Giannini had long been a Republican, but with the collapse of the Republican Party in the Great Depression, he concerned himself with Democratic state politics. In the 1934 California gubernatorial election Giannini worked hard to block left-wing novelist Upton Sinclair from winning the primary for the Democratic nomination. He failed, and with support from the White House, he endorsed and helped finance the Republican candidate, incumbent Frank Merriam, who did defeat Sinclair. [14]


Upon Giannini's death in 1949, his son Mario Giannini (1894–1952) assumed leadership of the bank. Giannini's daughter, Claire Giannini Hoffman (1905–1997), took her father's seat on the bank's board of directors, where she remained until the 1980s. Giannini is buried at Holy Cross Cemetery in Colma, California.[15]


Mosaic mural (1963) tells the story of A. P. Giannini's life. Designed by Louis Macouillard & constructed by Alfonso Pardiñas, located in San Mateo, California.


  1. ^ "Who Made America?: A.P. Giannini". PBS. Retrieved December 21, 2014.
  2. ^ "A.P. Giannini: an Italian American entrepreneur". My Italian Family. September 5, 2015. Archived from the original on January 31, 2016. Retrieved January 20, 2016.
  3. ^ Daniel Kadlec (December 7, 1998). "Amadeo Pietro Giannini (1870 ~ 1949)". Retrieved January 20, 2016.
  4. ^ Richards, Rand (2002). Historic Walks in San Francisco: 18 Trails Through the City's Past. Heritage House Publishers. p. 165. ISBN 978-1-879367-03-6.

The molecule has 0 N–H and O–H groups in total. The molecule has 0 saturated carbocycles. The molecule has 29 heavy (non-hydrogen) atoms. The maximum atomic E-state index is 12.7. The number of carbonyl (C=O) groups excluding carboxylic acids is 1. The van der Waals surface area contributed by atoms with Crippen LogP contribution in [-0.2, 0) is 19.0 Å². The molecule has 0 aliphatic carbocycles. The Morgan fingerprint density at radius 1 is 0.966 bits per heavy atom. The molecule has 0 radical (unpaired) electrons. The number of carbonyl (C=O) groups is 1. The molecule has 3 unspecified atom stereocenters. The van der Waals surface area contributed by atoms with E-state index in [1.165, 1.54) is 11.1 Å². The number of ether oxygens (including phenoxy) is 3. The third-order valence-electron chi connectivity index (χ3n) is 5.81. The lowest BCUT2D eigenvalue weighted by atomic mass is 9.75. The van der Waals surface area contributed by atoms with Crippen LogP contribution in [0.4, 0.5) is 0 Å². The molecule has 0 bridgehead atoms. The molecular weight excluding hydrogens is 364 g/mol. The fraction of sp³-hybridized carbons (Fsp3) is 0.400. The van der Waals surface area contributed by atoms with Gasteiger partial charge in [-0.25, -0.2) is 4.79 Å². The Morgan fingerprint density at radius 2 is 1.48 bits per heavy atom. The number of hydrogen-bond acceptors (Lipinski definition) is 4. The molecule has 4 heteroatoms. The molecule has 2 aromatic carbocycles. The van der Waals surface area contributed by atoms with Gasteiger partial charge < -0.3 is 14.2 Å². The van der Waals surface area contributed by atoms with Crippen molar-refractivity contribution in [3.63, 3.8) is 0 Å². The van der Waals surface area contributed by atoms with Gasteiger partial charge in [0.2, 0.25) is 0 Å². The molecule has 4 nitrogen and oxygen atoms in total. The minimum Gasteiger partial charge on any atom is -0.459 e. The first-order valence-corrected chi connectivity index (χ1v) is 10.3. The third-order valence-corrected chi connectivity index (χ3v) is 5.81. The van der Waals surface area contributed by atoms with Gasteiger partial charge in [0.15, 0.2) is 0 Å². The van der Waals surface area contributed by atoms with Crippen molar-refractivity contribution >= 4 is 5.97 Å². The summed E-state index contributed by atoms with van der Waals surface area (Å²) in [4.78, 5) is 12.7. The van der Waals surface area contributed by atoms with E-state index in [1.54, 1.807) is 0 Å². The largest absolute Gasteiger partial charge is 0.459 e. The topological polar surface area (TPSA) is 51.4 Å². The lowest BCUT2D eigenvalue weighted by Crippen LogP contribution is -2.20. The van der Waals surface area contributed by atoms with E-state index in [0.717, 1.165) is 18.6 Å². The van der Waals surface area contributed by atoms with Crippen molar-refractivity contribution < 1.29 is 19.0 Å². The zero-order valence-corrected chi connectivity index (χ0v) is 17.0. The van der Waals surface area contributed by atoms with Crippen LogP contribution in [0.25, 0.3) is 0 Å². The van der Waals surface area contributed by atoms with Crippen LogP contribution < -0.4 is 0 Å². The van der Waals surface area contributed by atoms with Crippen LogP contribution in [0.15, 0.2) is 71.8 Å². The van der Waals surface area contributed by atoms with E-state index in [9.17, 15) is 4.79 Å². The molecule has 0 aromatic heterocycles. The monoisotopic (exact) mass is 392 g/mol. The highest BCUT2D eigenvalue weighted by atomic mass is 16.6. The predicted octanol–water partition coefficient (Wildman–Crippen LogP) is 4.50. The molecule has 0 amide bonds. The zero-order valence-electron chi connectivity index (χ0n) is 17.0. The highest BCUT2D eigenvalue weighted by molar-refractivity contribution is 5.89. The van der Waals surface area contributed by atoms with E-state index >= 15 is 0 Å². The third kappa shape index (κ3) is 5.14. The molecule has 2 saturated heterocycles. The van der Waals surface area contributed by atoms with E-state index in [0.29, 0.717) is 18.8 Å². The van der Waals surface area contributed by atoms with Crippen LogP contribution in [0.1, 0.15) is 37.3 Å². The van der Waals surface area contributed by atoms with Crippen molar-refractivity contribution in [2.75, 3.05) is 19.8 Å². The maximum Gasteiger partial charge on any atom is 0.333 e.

5. ^ James, Marquis & Bessie R. (1954). Biography of a Bank – The Story of Bank of America N.T. & S.A.. Harper & Brothers. p. 16.
  6. ^ "Amadeo Peter Giannini". Retrieved January 20, 2016.
  7. ^ Daven Hiskey (June 24, 2011). "The Real Life "George Bailey" Who Founded Bank of Italy which Became Bank of America". Daily Knowledge Newsletter. Retrieved January 25, 2016.
  8. ^ a b "Bank of America founder Amadeo Giannini's San Mateo home". SFGate. Retrieved 2017-12-06.
  9. ^ "Italian American Hero – A.P. Giannini" (PDF). Italian Cultural Center. Volume 29 no. 2. April 2010. Retrieved January 25, 2016.
  10. ^ Alex McCalla & Warren Johnston. "A.P.Giannini: His Legacyto CaliforniaAgriculture" (PDF). University of California. Archived from the original (PDF) on June 12, 2014. Retrieved January 25, 2016.
  11. ^ Ira Brown Cross, Financing an empire: history of banking in California (The S. J. Clarke Publishing Company, 1927), pp. 318, 330 and 370.